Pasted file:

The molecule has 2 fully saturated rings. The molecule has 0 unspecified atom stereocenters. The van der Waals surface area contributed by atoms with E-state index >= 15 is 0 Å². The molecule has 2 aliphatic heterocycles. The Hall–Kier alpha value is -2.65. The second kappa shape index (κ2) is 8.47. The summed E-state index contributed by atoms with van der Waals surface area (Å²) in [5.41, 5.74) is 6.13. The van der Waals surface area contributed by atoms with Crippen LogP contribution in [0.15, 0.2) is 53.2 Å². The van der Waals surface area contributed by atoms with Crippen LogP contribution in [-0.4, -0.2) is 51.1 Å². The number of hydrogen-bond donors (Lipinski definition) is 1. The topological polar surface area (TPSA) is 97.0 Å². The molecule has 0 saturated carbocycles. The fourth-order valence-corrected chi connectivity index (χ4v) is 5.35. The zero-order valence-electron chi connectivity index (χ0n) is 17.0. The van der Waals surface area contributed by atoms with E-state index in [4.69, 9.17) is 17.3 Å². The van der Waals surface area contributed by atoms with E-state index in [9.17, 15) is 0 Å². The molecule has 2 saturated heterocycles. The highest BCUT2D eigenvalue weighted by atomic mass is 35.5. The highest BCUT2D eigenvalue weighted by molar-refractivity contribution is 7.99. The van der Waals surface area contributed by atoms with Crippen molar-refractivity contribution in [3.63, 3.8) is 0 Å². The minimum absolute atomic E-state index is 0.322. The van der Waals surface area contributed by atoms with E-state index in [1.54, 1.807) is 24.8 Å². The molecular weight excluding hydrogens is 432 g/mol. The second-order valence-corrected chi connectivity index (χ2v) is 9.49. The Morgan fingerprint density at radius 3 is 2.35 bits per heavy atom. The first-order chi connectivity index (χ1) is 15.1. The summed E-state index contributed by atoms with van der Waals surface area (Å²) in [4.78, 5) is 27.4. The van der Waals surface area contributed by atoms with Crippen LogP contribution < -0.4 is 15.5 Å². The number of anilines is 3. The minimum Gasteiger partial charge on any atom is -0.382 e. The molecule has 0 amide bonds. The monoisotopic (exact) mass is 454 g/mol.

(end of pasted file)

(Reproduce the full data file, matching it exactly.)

The molecule has 2 fully saturated rings. The molecule has 0 unspecified atom stereocenters. The van der Waals surface area contributed by atoms with E-state index >= 15 is 0 Å². The molecule has 2 aliphatic heterocycles. The Hall–Kier alpha value is -2.65. The second kappa shape index (κ2) is 8.47. The summed E-state index contributed by atoms with van der Waals surface area (Å²) in [5.41, 5.74) is 6.13. The van der Waals surface area contributed by atoms with Crippen LogP contribution in [0.15, 0.2) is 53.2 Å². The van der Waals surface area contributed by atoms with Crippen LogP contribution in [-0.4, -0.2) is 51.1 Å². The number of hydrogen-bond donors (Lipinski definition) is 1. The topological polar surface area (TPSA) is 97.0 Å². The molecule has 0 saturated carbocycles. The fourth-order valence-corrected chi connectivity index (χ4v) is 5.35. The zero-order valence-electron chi connectivity index (χ0n) is 17.0. The van der Waals surface area contributed by atoms with E-state index in [4.69, 9.17) is 17.3 Å². The van der Waals surface area contributed by atoms with E-state index in [9.17, 15) is 0 Å². The molecule has 2 saturated heterocycles. The highest BCUT2D eigenvalue weighted by atomic mass is 35.5. The highest BCUT2D eigenvalue weighted by molar-refractivity contribution is 7.99. The van der Waals surface area contributed by atoms with Crippen molar-refractivity contribution in [3.63, 3.8) is 0 Å². The minimum absolute atomic E-state index is 0.322. The van der Waals surface area contributed by atoms with E-state index in [1.54, 1.807) is 24.8 Å². The molecular weight excluding hydrogens is 432 g/mol. The second-order valence-corrected chi connectivity index (χ2v) is 9.49. The Morgan fingerprint density at radius 3 is 2.35 bits per heavy atom. The first-order chi connectivity index (χ1) is 15.1. The summed E-state index contributed by atoms with van der Waals surface area (Å²) in [4.78, 5) is 27.4. The van der Waals surface area contributed by atoms with Crippen LogP contribution < -0.4 is 15.5 Å². The number of anilines is 3. The minimum Gasteiger partial charge on any atom is -0.382 e. The molecule has 0 amide bonds. The monoisotopic (exact) mass is 454 g/mol.